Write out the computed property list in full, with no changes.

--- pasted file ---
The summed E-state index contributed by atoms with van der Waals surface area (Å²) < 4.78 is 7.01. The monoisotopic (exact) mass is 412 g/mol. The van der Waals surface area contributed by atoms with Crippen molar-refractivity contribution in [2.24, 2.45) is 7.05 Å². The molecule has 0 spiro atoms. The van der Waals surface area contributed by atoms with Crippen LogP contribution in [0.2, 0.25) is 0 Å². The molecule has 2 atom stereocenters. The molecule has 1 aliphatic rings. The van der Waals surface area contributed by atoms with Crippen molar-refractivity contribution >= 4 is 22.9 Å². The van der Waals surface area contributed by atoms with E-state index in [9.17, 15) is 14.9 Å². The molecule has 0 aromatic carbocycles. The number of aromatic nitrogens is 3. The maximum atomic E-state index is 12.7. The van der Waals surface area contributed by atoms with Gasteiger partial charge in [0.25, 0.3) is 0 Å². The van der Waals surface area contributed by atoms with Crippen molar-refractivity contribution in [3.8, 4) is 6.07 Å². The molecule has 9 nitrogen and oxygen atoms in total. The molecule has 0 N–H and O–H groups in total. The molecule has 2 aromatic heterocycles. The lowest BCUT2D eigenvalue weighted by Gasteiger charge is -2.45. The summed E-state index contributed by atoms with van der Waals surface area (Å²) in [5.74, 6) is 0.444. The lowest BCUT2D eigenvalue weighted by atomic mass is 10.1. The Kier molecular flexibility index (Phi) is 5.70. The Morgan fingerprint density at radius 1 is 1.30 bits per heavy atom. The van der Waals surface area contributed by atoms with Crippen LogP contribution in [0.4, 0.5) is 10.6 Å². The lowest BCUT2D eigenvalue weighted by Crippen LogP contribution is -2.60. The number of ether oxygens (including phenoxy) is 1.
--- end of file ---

The summed E-state index contributed by atoms with van der Waals surface area (Å²) < 4.78 is 7.01. The monoisotopic (exact) mass is 412 g/mol. The van der Waals surface area contributed by atoms with Crippen molar-refractivity contribution in [2.24, 2.45) is 7.05 Å². The molecule has 0 spiro atoms. The van der Waals surface area contributed by atoms with Crippen LogP contribution in [0.2, 0.25) is 0 Å². The molecule has 2 atom stereocenters. The molecule has 1 aliphatic rings. The van der Waals surface area contributed by atoms with Crippen molar-refractivity contribution >= 4 is 22.9 Å². The van der Waals surface area contributed by atoms with E-state index in [9.17, 15) is 14.9 Å². The molecule has 0 aromatic carbocycles. The number of aromatic nitrogens is 3. The maximum atomic E-state index is 12.7. The van der Waals surface area contributed by atoms with Gasteiger partial charge in [0.25, 0.3) is 0 Å². The van der Waals surface area contributed by atoms with Crippen molar-refractivity contribution in [3.8, 4) is 6.07 Å². The molecule has 9 nitrogen and oxygen atoms in total. The molecule has 0 N–H and O–H groups in total. The molecule has 2 aromatic heterocycles. The lowest BCUT2D eigenvalue weighted by Gasteiger charge is -2.45. The summed E-state index contributed by atoms with van der Waals surface area (Å²) in [5.74, 6) is 0.444. The lowest BCUT2D eigenvalue weighted by atomic mass is 10.1. The Kier molecular flexibility index (Phi) is 5.70. The Morgan fingerprint density at radius 1 is 1.30 bits per heavy atom. The van der Waals surface area contributed by atoms with Crippen LogP contribution in [0.4, 0.5) is 10.6 Å². The lowest BCUT2D eigenvalue weighted by Crippen LogP contribution is -2.60. The number of ether oxygens (including phenoxy) is 1.